John Sayles' AMIGO and A Moment in the Sun out at last.

Monday, November 28, 2011

AMIGO at the Smithsonian

Okay, it was ages ago, but at the kind invitation of our friend Konrad Ng, Director of the Pacific Asian Program of the Smithsonian, we went down to DC to show AMIGO.
 Here we are at a terrific Mexican restaurant called Oyamel with, from the right, Konrad, John and me, Robert Perkinson, and our pal Catherine Park, all the way from LA. That's Robert's book and his other project is campaigning to locate the President Obama Library in Hawaii. Seems like a good idea to me.

We never got any state money for any of our films, but I am considering this trip paid for by the government. They covered our train ride from Poughkeepsie and two nights in the lovely Washington Plaza Hotel, built in  1962 and kept amazingly intact.

Our room was tiny but the price was right and the atmosphere in the lobby and bar was international.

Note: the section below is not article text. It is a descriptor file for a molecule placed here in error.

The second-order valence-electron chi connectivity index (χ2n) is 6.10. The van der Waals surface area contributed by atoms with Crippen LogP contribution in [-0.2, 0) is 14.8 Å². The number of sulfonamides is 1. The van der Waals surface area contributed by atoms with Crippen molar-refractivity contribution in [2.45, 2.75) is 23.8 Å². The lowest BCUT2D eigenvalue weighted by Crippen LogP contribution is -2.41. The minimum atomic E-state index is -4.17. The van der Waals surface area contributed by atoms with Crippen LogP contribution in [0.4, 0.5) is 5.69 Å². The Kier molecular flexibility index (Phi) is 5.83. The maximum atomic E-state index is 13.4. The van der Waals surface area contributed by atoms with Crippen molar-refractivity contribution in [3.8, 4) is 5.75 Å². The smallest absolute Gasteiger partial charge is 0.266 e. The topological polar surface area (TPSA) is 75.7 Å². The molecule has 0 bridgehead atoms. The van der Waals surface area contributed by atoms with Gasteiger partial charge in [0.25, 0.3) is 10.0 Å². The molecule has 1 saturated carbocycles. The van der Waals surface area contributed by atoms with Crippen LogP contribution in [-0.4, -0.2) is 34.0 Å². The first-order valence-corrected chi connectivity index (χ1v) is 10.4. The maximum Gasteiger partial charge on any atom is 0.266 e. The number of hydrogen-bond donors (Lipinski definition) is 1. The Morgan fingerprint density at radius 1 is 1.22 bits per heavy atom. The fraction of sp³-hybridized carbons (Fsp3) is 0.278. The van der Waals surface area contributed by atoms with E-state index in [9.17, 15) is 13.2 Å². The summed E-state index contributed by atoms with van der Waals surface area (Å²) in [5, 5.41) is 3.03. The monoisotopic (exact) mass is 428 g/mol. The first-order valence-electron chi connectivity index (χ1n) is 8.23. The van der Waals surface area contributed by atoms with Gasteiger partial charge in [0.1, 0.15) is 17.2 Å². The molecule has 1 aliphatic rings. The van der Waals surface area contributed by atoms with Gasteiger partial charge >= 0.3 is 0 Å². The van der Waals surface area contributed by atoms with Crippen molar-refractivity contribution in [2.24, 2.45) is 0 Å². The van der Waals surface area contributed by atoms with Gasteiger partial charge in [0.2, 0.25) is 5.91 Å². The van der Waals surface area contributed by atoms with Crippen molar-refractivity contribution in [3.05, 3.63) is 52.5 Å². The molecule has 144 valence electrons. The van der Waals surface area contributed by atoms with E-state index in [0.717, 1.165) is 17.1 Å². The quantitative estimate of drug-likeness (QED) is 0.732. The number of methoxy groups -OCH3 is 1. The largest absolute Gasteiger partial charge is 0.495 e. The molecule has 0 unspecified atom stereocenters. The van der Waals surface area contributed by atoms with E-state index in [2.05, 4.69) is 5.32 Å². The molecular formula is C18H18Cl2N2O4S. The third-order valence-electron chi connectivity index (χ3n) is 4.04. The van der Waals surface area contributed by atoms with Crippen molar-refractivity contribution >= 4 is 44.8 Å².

Nicole joined us and we visited Occupy Wall St. Washington.
They had a library

and a very tidy campsite. We dropped off some used towels and floor mats to make life there more comfortable. I can mother this movement and I am proud of how it has captured the conversation in this country and around the world.
Through AMIGO we continue to meet smart, young Filipinos (and some great older ones! like Sonny Izon with whom we had a nice but hurried dinner during the show-both interrupted by power failure at the theater in the Museum of the American Indian). Teddy Gonzalves is a professor in American Studies, which discipline is now including Empire Studies.
Here is Teddy's lovely wife, Charita.
John makes anyone look small.


  1. Mr. Sayles, I was at the Hippodrome in Gainesville. "Amigo" was excellent, and it was great hearing you speak about your life and the showbiz. I forgot to ask you something, though: Is it true that you're writing the script for Sheila Weller's "Girls Like Us," and if so, how is that going?

  2. I was thinking of how the Occupy movement, events, people, gatherings..whatever they are to be called ... are rectifying the spirit of hope in this country. The respect for the regular person, the working man and woman, the poor, those without wealth and power (all of which, I believe are communicated in your films and writings - both of you) is being revived in a positive way. I am hopeful that this bodes well for our country.